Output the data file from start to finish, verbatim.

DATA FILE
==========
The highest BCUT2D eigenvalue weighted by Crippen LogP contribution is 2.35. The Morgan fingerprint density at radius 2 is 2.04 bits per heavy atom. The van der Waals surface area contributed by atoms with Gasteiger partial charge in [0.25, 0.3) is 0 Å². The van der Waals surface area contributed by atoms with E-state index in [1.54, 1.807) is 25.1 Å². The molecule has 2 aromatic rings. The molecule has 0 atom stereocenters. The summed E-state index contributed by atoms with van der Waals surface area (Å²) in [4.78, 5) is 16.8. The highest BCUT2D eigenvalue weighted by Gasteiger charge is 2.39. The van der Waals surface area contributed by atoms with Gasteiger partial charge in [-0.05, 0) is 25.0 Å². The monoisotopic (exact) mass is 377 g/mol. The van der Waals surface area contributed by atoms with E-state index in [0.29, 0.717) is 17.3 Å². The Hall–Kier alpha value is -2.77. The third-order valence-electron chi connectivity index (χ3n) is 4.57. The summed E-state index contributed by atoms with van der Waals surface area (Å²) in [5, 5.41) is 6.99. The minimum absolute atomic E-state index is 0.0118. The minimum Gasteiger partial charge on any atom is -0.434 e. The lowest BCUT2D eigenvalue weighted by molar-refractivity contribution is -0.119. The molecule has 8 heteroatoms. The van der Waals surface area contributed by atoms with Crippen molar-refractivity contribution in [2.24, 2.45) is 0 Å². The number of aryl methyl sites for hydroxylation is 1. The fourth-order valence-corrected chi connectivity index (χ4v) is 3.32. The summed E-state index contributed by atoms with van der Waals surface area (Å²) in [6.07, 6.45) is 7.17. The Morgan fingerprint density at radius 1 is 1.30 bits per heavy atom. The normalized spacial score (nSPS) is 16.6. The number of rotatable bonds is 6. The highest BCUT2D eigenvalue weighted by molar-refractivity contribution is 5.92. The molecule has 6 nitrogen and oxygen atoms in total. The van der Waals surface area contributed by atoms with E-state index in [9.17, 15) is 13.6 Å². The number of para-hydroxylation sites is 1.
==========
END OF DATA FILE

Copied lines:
The highest BCUT2D eigenvalue weighted by Crippen LogP contribution is 2.35. The Morgan fingerprint density at radius 2 is 2.04 bits per heavy atom. The van der Waals surface area contributed by atoms with Gasteiger partial charge in [0.25, 0.3) is 0 Å². The van der Waals surface area contributed by atoms with E-state index in [1.54, 1.807) is 25.1 Å². The molecule has 2 aromatic rings. The molecule has 0 atom stereocenters. The summed E-state index contributed by atoms with van der Waals surface area (Å²) in [4.78, 5) is 16.8. The highest BCUT2D eigenvalue weighted by Gasteiger charge is 2.39. The van der Waals surface area contributed by atoms with Gasteiger partial charge in [-0.05, 0) is 25.0 Å². The monoisotopic (exact) mass is 377 g/mol. The van der Waals surface area contributed by atoms with E-state index in [0.29, 0.717) is 17.3 Å². The Hall–Kier alpha value is -2.77. The third-order valence-electron chi connectivity index (χ3n) is 4.57. The summed E-state index contributed by atoms with van der Waals surface area (Å²) in [5, 5.41) is 6.99. The minimum absolute atomic E-state index is 0.0118. The minimum Gasteiger partial charge on any atom is -0.434 e. The lowest BCUT2D eigenvalue weighted by molar-refractivity contribution is -0.119. The molecule has 8 heteroatoms. The van der Waals surface area contributed by atoms with Crippen molar-refractivity contribution in [2.24, 2.45) is 0 Å². The number of aryl methyl sites for hydroxylation is 1. The fourth-order valence-corrected chi connectivity index (χ4v) is 3.32. The summed E-state index contributed by atoms with van der Waals surface area (Å²) in [6.07, 6.45) is 7.17. The Morgan fingerprint density at radius 1 is 1.30 bits per heavy atom. The normalized spacial score (nSPS) is 16.6. The number of rotatable bonds is 6. The highest BCUT2D eigenvalue weighted by molar-refractivity contribution is 5.92. The molecule has 6 nitrogen and oxygen atoms in total. The van der Waals surface area contributed by atoms with E-state index in [9.17, 15) is 13.6 Å². The number of para-hydroxylation sites is 1.